Lexi Holmes

2023-03-24

How to find instantaneous velocity from a position vs. time graph?

obwiertzy5w

Beginner2023-03-25Added 5 answers

The instantaneous velocity at any given point in a graph of position versus time $p(x,t)$ on the function $x\left(t\right)$ is the derivative of the function $x\left(t\right)$ with respect to time at that point.

The derivative of a function at any given point is simply the instantaneous rate of change of the function at that point. In the case of a graph of position (or distance) vs. time, that means that the derivative at a given point ${p}_{0}({t}_{0},{x}_{0})$ is the instantaneous rate of change in position (accounting for ""positive"" and ""negative"" direction) with respect to time.

As an example, consider a linear distance function (that is, one which can be represented with a line as opposed to a curve). If this were a function of $x$ and $y$, with $y$ as the dependent variable, then our function in slope-intercept form would take the form $y=mx+b$, where $m$ is the slope and $b$ is the value of $y$ at $x=0$. In this case, $t$ is our independent variable and $x$ is our dependent, so our linear function would take the form $x\left(t\right)=mt+b$.

From algebra, we know that the slope of a line measures the number of units of change in the dependent variable for every single unit of change in the independent variable. Thus, in the line $x\left(t\right)=2t+5$, for every one unit by which $t$ increases, $x$ increases by 2 units. If we were to, for example, assign units of seconds to $t$ and feet to $x$, then every second that passed (that is, every increase of one second in $t$), position (or distance) would increase by two feet (that is $x$ would increase by two feet)

Since our change in distance per unit of change in time will remain the same no matter our starting point $({x}_{0},{t}_{0})$, in this case we can be assured that our instantaneous velocity is the same throughout. Specifically, it is equal to $m=2$. Differentiating the function with respect to $t$ yields the same answer. Note that this is only identical to our average velocity throughout the function by design: for a non-linear function (such as $x\left(t\right)={t}^{2}$) this would not be the case, and we would need to use differentiation techniques to find the derivatives of such functions.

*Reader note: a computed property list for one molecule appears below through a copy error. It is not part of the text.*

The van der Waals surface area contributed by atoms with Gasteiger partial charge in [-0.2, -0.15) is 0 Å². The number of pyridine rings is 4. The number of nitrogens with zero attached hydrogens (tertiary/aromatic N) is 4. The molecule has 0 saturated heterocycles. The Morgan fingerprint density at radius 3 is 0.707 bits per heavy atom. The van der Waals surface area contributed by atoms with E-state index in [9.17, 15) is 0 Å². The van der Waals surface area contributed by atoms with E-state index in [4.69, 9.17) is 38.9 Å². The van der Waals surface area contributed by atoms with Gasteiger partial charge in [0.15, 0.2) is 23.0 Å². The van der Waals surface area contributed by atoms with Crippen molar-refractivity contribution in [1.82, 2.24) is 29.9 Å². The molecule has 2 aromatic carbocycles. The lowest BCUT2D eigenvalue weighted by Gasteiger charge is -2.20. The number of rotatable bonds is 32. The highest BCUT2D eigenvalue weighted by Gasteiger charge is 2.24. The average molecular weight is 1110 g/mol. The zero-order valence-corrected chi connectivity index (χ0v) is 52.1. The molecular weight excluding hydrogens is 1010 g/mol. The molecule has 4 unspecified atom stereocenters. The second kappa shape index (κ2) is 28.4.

The derivative of a function at any given point is simply the instantaneous rate of change of the function at that point. In the case of a graph of position (or distance) vs. time, that means that the derivative at a given point ${p}_{0}({t}_{0},{x}_{0})$ is the instantaneous rate of change in position (accounting for ""positive"" and ""negative"" direction) with respect to time.

As an example, consider a linear distance function (that is, one which can be represented with a line as opposed to a curve). If this were a function of $x$ and $y$, with $y$ as the dependent variable, then our function in slope-intercept form would take the form $y=mx+b$, where $m$ is the slope and $b$ is the value of $y$ at $x=0$. In this case, $t$ is our independent variable and $x$ is our dependent, so our linear function would take the form $x\left(t\right)=mt+b$.

From algebra, we know that the slope of a line measures the number of units of change in the dependent variable for every single unit of change in the independent variable. Thus, in the line $x\left(t\right)=2t+5$, for every one unit by which $t$ increases, $x$ increases by 2 units. If we were to, for example, assign units of seconds to $t$ and feet to $x$, then every second that passed (that is, every increase of one second in $t$), position (or distance) would increase by two feet (that is $x$ would increase by two feet)

Since our change in distance per unit of change in time will remain the same no matter our starting point $({x}_{0},{t}_{0})$, in this case we can be assured that our instantaneous velocity is the same throughout. Specifically, it is equal to $m=2$. Differentiating the function with respect to $t$ yields the same answer. Note that this is only identical to our average velocity throughout the function by design: for a non-linear function (such as $x\left(t\right)={t}^{2}$) this would not be the case, and we would need to use differentiation techniques to find the derivatives of such functions.

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